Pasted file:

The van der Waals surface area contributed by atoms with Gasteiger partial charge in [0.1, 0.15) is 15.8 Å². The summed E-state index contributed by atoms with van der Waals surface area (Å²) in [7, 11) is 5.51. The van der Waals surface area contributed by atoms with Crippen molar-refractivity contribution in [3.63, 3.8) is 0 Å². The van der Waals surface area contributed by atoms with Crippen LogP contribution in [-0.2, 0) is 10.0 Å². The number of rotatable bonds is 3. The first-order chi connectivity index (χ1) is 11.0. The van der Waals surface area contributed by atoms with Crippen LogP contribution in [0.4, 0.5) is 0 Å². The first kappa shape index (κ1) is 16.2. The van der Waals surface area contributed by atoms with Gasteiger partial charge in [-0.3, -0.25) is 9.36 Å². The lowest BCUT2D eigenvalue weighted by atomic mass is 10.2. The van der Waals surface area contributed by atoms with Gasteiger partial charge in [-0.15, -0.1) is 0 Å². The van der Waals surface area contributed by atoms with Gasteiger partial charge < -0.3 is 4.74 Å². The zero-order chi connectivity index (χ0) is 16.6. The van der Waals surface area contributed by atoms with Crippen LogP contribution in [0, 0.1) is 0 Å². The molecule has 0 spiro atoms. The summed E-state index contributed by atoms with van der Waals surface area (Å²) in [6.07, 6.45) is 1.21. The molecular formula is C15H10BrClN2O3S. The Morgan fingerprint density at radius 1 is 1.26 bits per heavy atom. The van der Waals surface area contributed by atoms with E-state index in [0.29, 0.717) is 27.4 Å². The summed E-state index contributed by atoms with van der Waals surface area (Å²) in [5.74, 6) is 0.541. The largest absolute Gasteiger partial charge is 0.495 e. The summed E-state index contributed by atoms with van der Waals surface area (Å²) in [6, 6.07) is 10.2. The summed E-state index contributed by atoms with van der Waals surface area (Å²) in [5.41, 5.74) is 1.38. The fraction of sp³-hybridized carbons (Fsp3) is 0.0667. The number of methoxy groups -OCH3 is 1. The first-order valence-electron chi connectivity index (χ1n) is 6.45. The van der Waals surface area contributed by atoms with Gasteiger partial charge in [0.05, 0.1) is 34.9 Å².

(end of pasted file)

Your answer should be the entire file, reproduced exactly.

The van der Waals surface area contributed by atoms with Gasteiger partial charge in [0.1, 0.15) is 15.8 Å². The summed E-state index contributed by atoms with van der Waals surface area (Å²) in [7, 11) is 5.51. The van der Waals surface area contributed by atoms with Crippen molar-refractivity contribution in [3.63, 3.8) is 0 Å². The van der Waals surface area contributed by atoms with Crippen LogP contribution in [-0.2, 0) is 10.0 Å². The number of rotatable bonds is 3. The first-order chi connectivity index (χ1) is 11.0. The van der Waals surface area contributed by atoms with Crippen LogP contribution in [0.4, 0.5) is 0 Å². The first kappa shape index (κ1) is 16.2. The van der Waals surface area contributed by atoms with Gasteiger partial charge in [-0.3, -0.25) is 9.36 Å². The lowest BCUT2D eigenvalue weighted by atomic mass is 10.2. The van der Waals surface area contributed by atoms with Gasteiger partial charge in [-0.15, -0.1) is 0 Å². The van der Waals surface area contributed by atoms with Gasteiger partial charge < -0.3 is 4.74 Å². The zero-order chi connectivity index (χ0) is 16.6. The van der Waals surface area contributed by atoms with Crippen LogP contribution in [0, 0.1) is 0 Å². The molecule has 0 spiro atoms. The summed E-state index contributed by atoms with van der Waals surface area (Å²) in [6.07, 6.45) is 1.21. The molecular formula is C15H10BrClN2O3S. The Morgan fingerprint density at radius 1 is 1.26 bits per heavy atom. The van der Waals surface area contributed by atoms with E-state index in [0.29, 0.717) is 27.4 Å². The summed E-state index contributed by atoms with van der Waals surface area (Å²) in [5.74, 6) is 0.541. The largest absolute Gasteiger partial charge is 0.495 e. The summed E-state index contributed by atoms with van der Waals surface area (Å²) in [6, 6.07) is 10.2. The summed E-state index contributed by atoms with van der Waals surface area (Å²) in [5.41, 5.74) is 1.38. The fraction of sp³-hybridized carbons (Fsp3) is 0.0667. The number of methoxy groups -OCH3 is 1. The first-order valence-electron chi connectivity index (χ1n) is 6.45. The van der Waals surface area contributed by atoms with Gasteiger partial charge in [0.05, 0.1) is 34.9 Å².